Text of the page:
The University of Washington have created an ion pump cooling device that utilizes an electrical field to accelerate air to speeds previously possible only with the use of traditional blowers. Trial runs showed that the prototype device significantly cooled an actively heated surface on just 0.6 watts of power.
The prototype cooling chip contains two basic components: an emitter and a collector. The emitter has a tip radius of about 1 micron – so small that up to 300 tips could fit across a human hair. The tip creates air ions, electrically charged particles that are propelled in an electric field to the collector surface. As the ions travel from tip to collector, they create an air jet that blows across the chip, taking heat with it. The volume of the airflow can be controlled by varying the voltage between the emitter and collector.
The findings are significant for future computing applications, which will incorporate denser circuitry to boost computing power. More circuitry equals more heat and a greater need for innovative cooling technologies that go beyond bulky, noisy and relatively inefficient fans and heat sinks – metal plates with fins to increase surface area and help dissipate heat. Circulating liquids among the chips to draw away heat is one possibility, but computer chips and liquids don't mix well; the cost of a cooling system breakdown could be steep.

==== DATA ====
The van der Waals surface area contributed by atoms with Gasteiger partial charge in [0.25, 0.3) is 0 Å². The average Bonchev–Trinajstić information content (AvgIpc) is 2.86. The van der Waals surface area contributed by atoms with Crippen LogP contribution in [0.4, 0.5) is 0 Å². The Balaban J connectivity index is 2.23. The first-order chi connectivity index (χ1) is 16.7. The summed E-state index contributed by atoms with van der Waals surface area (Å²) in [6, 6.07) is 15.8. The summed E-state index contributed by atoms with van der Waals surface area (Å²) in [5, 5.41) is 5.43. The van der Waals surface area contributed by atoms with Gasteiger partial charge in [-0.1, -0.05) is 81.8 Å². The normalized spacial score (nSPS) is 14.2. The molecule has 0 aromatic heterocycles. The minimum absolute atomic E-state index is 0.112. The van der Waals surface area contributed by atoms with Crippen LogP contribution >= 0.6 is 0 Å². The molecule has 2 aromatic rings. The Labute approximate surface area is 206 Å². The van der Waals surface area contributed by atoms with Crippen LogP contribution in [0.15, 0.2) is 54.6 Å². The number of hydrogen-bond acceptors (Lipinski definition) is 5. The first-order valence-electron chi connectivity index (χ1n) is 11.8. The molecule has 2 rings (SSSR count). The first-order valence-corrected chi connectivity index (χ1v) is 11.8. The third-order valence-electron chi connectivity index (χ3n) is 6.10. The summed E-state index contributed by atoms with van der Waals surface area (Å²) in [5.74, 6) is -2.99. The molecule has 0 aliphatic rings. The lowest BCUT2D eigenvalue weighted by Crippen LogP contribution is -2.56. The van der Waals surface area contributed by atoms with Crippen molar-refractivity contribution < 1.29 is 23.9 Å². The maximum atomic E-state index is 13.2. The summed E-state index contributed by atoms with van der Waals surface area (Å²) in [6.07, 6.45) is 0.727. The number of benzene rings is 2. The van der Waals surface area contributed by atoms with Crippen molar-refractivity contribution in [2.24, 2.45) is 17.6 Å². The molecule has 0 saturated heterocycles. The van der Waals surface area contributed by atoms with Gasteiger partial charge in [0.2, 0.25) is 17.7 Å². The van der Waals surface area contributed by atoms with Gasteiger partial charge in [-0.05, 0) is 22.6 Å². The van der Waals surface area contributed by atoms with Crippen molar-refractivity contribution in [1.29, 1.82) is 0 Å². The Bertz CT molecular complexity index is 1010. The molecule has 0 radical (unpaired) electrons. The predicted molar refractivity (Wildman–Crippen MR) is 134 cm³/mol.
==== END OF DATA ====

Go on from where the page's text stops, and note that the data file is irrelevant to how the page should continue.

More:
"Our goal is to develop advanced cooling systems that can be built right onto next-generation microchips," Jewell-Larsen said. "Such systems could handle both the increased heat generation of future chips and the fact that they would be distributed throughout a computer or electronic device." Added Mamishev: "It promises a new dimension in thermal management strategy and design."
A few challenges remain, he added. One involves developing the mathematical models to control vast systems of chips with built-in coolers. "These pumps end up being very complicated, dynamic systems," Mamishev said. "You have flow on a microscale, electrohydrodynamic forces, electrical fields and moving charges."
A second challenge is identifying the best materials to use in building devices that are high-performing and durable. "There is evidence that nanotubes and other nano-structures could give significant performance gains," Jewell-Larsen said. "Those are avenues we are currently pursuing."